Tozer Seeds’ hybrid is now available to grow in the United States. Over a year ago, five California companies began their first Kalette harvest. Gina Nucci, director of healthy culinary innovation at family-run Mann Packing Co., in Salinas, California, found out about the Kalette when Tozer Seeds won third place in 2013 for the “Innovation Award” at Fruit Logistica, a convention showcasing new food initiatives in Berlin. A new product may seem risky, but Nucci is no stranger to launching innovative vegetables. Sixteen years ago she helped bring the broccolini, also known as “baby broccoli” or “Chinese broccoli,” to tables and grocery shelves. The Kalette appealed to Nucci because of its tender leaves. “It’s taken the positives of both of the vegetables,” Nucci says.
Mann Packing is a family business celebrating its 75th year. “I was born into it,” Nucci says of her early beginnings in agriculture. After her father passed away in 2005, she and her sisters took over as co-owners, along with another family. Today, the Nucci and Ramsey families lead the business. This is the first year Nucci and other California growers are cultivating the Kalette. “It’s really just trialing,” she says, explaining that this phase will include watching the plant grow and experimenting with how the seeds are planted in the soil. Nucci believes that it will take a couple of years for Mann Packing to figure out the best way to grow Kalettes.
4Earth Farms, based in Los Angeles, is both a producer and distributor of Kalettes and is one of the largest cultivators of Brussels sprouts in North America. Planting over 100 acres of Kalettes, Mark Munger, vice president of marketing for 4Earth Farms, is enthusiastic about the Kalette. “We decided to go big and get behind it,” Munger says.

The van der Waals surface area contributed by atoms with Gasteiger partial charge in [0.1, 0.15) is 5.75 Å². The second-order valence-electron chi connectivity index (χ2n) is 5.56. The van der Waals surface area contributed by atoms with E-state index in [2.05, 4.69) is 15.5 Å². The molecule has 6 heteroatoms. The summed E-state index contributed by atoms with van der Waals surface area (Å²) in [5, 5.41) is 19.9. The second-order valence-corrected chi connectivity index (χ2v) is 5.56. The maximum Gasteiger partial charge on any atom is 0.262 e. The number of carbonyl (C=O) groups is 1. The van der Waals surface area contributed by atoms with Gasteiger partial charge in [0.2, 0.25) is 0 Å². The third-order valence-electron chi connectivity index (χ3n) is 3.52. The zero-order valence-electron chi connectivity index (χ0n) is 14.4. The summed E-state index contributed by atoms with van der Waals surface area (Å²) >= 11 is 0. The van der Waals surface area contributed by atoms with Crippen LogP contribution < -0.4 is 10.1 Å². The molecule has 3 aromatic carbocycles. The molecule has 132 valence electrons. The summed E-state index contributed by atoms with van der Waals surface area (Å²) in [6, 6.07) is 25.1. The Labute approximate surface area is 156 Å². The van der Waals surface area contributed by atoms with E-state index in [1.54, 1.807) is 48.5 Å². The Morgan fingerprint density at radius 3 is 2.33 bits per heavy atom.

Munger enjoys them grilled, alongside a steak, although, he adds, “I actually eat them raw. I think they taste fantastic.” Nucci likes them fried, but she says they are good sautéed or braised.
One of the downsides of the Kalette is that it takes a long time to grow. It can take upwards of six months depending on the climate, while kale itself usually takes around two months and Brussels sprouts take three or more months. This has been a challenge for those cultivating the product for the first time, but Munger believes farmers will find ways to speed up the process. “Just like it takes patience to get the crop to come in,” Munger says, “if you take care of a plant, it just keeps producing.”
Another potential challenge to the popularity of the vegetable may be its unfamiliarity among eaters. “Most new produce items have had the best introduction to consumers through restaurants,” Munger says. He believes trying to distribute to supermarkets without educating shoppers about it first would be useless because consumers would not know how to cook it. So Munger is working with supermarkets to place people as “shelf talkers” — people who would be hired to stand in front of the grocery shelf, give samples and chat with people about how to cook the Kalette. “It’s simply not going to sell itself,” he adds.
For now, interested shoppers can find them in some Trader Joe’s and Whole Foods stores, where they are alternately marketed as “kale sprouts.”
A16 Rockridge in Oakland served up lollipop kale this winter and it is still on the menu for a limited time, paired with McFarland Springs trout, riso nero (black rice) and Meyer lemon. Maselli plans to continue serving the newest vegetable in town on a seasonal basis.